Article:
A February 6, 1987 legal memorandum on Hill & Barlow letterhead attached as an exhibit to the complaint reports that, on July 13, 1955, the Town also executed a deed to AMLIC, recorded in the Registry prior to the 1955 Lease at Book 8519, Page 444 ("the 1955 Deed"). Complaint Ex. A71. That deed is represented as granting an appurtenant easement for access, utilities and landscaping over land owned by the Town along the Lake. Id. According to the Hill & Barlow memorandum, the Town's land subject to this easement is the same land leased in the 1955 Lease and in a subsequent indenture between the Town and AMLIC dated September 10, 1957 of additional land ("the 1957 Lease"), "intending hereby to lease all of the land and only the land conveyed by the Lessor by deed of the Commonwealth of Massachusetts dated July 13, 1950," except the land conveyed to Bartlett and the land that was the subject of the 1955 Lease. Complaint Ex. A63a-c. The term of both the 1955 Lease and the 1957 Lease is 99 years. Complaint Exs. A49-58, A63a-c.

According to an opinion from the Town's Counsel dated September 5, 1995, Complaint Ex. A102, the Town conveyed to AMLIC the fee in the land north of Quannapowitt Parkway and south of Route 128 in the 1955 Deed, but retained the fee to the land south of Quannapowitt Parkway and north of the Lake, subject to an easement for access, utilities and landscaping.

Ownership Of The AMLIC Property After Its Conveyance To AMLIC

It appears that AMLIC developed the land conveyed and leased to it for an office complex and parking. See Complaint Ex. A123, A106a. At about this time (whether before or after the conveyance and lease to AMLIC is unclear from this record), the land conveyed to AMLIC was registered in Reg. Case No. 25969 and shown on Land Court Plan ("LCP") 25969A. Thereafter, minor adjustments to the lot lines were made in LCP 25969B and LCP 25969C, apparently to reflect takings associated with the construction of Route 128. Three decades later, AMLIC was determined to be insolvent and a permanent receiver was appointed to wrap up its affairs on March 9, 1989. See Complaint Ex. A77-82. By deed dated January 2, 1991 and recorded in the Registry at Book 20947, Page 454 ("the 1991 Deed"), AMLIC, by its Permanent Receiver, conveyed the property then owned by it to Amrevest, Inc. Complaint Ex. A84-88. According to that deed, the property conveyed to Amrevest, Inc. consisted of Lot 4 as shown on LCP 25969C, which appears to be the land conveyed to AMLIC by the Town in the 1955 Deed less the takings for Route 128, a parcel of registered land shown on LCP 3695B as Lot A, a parcel of registered land shown on LCP 3965C as Lot 1, and a parcel of unregistered land being a portion of the March 7, 1950 State Highway layout (Route 128) and shown on a plan entitled "The Commonwealth of Massachusetts Plan of Road in Town of Wakefield Middlesex County Altered and laid out as a State Highway by the Department of Public Works Scale: 40 feet to the inch" dated November 25, 1964 ("the Unregistered Parcel"). Immediately thereafter, Amrevest, Inc. conveyed the property that it had received pursuant to the 1991 Deed to WBAM Limited Partnership by deed also dated January 2, 1991 and recorded in the Registry at Book 20947, Page 461.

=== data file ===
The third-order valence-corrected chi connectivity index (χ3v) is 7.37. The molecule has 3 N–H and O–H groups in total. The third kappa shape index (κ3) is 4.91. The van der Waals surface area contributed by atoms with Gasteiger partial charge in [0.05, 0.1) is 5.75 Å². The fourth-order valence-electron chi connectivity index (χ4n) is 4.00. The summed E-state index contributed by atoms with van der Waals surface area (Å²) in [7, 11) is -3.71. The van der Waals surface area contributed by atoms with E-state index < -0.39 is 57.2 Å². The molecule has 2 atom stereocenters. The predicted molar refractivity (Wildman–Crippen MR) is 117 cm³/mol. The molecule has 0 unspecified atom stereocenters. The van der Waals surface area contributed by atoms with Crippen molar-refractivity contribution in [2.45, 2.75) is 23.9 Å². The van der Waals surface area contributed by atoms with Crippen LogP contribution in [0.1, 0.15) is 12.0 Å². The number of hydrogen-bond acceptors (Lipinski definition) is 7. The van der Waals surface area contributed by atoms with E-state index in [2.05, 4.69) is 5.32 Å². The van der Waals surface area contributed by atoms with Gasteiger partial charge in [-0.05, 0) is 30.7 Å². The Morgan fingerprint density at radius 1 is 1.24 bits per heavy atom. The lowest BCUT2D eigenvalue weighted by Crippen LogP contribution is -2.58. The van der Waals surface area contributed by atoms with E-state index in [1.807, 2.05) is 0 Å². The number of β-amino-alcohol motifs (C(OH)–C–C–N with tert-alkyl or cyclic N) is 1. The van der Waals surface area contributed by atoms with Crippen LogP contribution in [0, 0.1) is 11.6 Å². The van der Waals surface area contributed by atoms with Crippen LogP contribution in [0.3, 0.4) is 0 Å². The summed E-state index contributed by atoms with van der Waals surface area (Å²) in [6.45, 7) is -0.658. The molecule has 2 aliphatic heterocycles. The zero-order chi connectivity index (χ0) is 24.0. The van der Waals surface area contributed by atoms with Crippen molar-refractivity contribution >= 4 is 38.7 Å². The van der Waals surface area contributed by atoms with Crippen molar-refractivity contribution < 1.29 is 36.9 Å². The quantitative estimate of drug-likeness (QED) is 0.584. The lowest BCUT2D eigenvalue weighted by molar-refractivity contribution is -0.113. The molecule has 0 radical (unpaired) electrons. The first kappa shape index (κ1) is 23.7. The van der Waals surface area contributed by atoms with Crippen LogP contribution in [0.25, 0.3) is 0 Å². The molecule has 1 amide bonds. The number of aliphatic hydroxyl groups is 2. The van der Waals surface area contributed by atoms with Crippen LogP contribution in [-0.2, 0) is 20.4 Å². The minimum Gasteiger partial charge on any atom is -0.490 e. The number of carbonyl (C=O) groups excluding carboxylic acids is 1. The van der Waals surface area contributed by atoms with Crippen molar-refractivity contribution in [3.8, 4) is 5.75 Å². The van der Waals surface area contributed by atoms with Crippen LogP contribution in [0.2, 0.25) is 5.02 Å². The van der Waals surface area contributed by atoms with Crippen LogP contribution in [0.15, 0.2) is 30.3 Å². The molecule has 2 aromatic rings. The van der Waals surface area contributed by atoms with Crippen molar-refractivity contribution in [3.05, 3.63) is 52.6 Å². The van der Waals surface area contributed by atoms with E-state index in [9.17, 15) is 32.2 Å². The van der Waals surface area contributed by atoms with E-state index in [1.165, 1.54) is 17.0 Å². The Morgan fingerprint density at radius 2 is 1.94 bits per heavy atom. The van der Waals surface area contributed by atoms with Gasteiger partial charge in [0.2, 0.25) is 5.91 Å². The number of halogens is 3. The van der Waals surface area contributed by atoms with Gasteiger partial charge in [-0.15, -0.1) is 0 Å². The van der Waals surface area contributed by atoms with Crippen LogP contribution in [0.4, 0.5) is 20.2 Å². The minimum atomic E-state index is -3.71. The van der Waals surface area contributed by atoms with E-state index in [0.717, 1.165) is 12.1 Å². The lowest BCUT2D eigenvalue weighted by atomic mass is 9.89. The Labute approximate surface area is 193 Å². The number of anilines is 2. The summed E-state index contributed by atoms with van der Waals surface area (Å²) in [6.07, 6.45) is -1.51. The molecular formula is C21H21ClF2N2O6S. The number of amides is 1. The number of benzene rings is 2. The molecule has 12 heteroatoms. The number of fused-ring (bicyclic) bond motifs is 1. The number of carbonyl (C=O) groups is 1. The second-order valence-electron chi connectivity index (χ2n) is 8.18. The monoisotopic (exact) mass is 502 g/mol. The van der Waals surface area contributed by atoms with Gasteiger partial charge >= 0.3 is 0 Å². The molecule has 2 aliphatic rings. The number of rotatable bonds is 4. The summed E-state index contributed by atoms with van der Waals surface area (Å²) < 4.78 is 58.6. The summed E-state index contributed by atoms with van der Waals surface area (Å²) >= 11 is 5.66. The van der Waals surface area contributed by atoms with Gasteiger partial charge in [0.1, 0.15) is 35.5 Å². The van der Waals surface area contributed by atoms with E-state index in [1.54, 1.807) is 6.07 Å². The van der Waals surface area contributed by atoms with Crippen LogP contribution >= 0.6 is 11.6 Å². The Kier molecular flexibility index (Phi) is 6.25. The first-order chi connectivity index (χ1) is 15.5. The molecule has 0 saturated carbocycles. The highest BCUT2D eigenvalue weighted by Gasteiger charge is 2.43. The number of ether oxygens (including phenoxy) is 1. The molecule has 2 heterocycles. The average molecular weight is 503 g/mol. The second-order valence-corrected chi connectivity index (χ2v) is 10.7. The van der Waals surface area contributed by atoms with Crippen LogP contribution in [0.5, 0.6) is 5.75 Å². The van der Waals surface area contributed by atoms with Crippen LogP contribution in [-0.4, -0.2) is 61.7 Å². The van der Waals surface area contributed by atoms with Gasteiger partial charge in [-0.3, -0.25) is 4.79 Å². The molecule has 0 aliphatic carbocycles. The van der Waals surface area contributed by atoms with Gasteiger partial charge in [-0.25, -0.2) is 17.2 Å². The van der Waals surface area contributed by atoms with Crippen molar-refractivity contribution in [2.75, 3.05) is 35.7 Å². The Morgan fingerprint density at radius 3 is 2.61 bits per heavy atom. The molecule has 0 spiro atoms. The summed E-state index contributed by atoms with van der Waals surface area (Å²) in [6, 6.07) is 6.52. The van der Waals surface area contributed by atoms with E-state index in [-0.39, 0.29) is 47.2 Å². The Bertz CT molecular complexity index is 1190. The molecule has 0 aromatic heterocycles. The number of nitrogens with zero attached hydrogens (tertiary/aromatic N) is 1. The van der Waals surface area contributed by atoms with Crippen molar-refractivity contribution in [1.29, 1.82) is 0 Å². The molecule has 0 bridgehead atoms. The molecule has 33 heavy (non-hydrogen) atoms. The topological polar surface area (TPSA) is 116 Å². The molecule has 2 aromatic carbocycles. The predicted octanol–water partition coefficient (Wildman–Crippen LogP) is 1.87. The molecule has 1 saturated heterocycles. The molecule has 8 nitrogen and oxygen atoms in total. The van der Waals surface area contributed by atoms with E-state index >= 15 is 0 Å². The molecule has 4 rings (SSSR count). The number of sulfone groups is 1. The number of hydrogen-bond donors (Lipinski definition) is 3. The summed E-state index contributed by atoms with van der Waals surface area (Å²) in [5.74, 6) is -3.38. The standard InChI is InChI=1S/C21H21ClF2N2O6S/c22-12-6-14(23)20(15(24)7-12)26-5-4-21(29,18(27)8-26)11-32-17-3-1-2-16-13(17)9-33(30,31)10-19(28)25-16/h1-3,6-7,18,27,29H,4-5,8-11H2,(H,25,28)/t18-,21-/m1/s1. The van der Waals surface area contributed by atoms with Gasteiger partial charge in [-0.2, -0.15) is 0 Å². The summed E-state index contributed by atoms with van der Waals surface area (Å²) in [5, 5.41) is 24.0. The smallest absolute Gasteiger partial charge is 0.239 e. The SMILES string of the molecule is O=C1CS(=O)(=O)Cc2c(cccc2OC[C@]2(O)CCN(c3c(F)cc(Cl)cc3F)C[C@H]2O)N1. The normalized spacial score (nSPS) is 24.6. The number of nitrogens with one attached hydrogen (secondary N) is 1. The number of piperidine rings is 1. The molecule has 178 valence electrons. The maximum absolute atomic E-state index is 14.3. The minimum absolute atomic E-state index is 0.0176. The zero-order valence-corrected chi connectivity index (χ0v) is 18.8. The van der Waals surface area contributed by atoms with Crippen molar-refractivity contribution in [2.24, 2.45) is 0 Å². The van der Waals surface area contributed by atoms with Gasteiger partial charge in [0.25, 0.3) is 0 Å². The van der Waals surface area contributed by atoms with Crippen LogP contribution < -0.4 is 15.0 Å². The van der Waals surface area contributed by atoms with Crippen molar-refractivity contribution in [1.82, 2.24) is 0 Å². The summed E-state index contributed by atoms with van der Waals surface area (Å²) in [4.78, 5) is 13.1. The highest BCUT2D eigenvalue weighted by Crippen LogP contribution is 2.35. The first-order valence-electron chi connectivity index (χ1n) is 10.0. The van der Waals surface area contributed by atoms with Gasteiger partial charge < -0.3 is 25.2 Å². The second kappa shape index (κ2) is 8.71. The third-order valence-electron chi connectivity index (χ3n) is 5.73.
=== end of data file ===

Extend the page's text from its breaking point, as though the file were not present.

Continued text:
By deed dated October 3, 1997 and recorded in the Registry at Book 27762, Page 223 and registered as Document No. 1044318, WBAM Limited Partnership deeded the property that it had received from Amrevest, Inc. in 1991 to Wakefield 100 LLC. The property conveyed was again described as Lot 4 as shown on LCP 25969C, Lot A as shown on LCP 3695B, and Lot 1 as shown on LCP 3695C and the Unregistered Parcel.

In 1996, by plan recorded on May 24, 1996, Lot 4 as shown on LCP 25969C, Lot A as shown on LCP 3695B and Lot 1 as shown on LCP 3695C were combined and resubdivided into Lots 5, 6 and 7 as shown on LCP 25969D.

By deed dated October 20, 1997 and recorded in the Registry at Book 28296, Page 185 on March 12, 1998, and registered as Document No. 1047828 on November 26, 1997, Wakefield 100 LLC conveyed Lot 5 as shown on LCP 25969D and the Unregistered Parcel to Wakefield 300 LLC. According to the Town's assessors' records, those parcels are currently identified as Parcel ID 01-36B-AM3 and are now owned by Wakefield 200 LLC.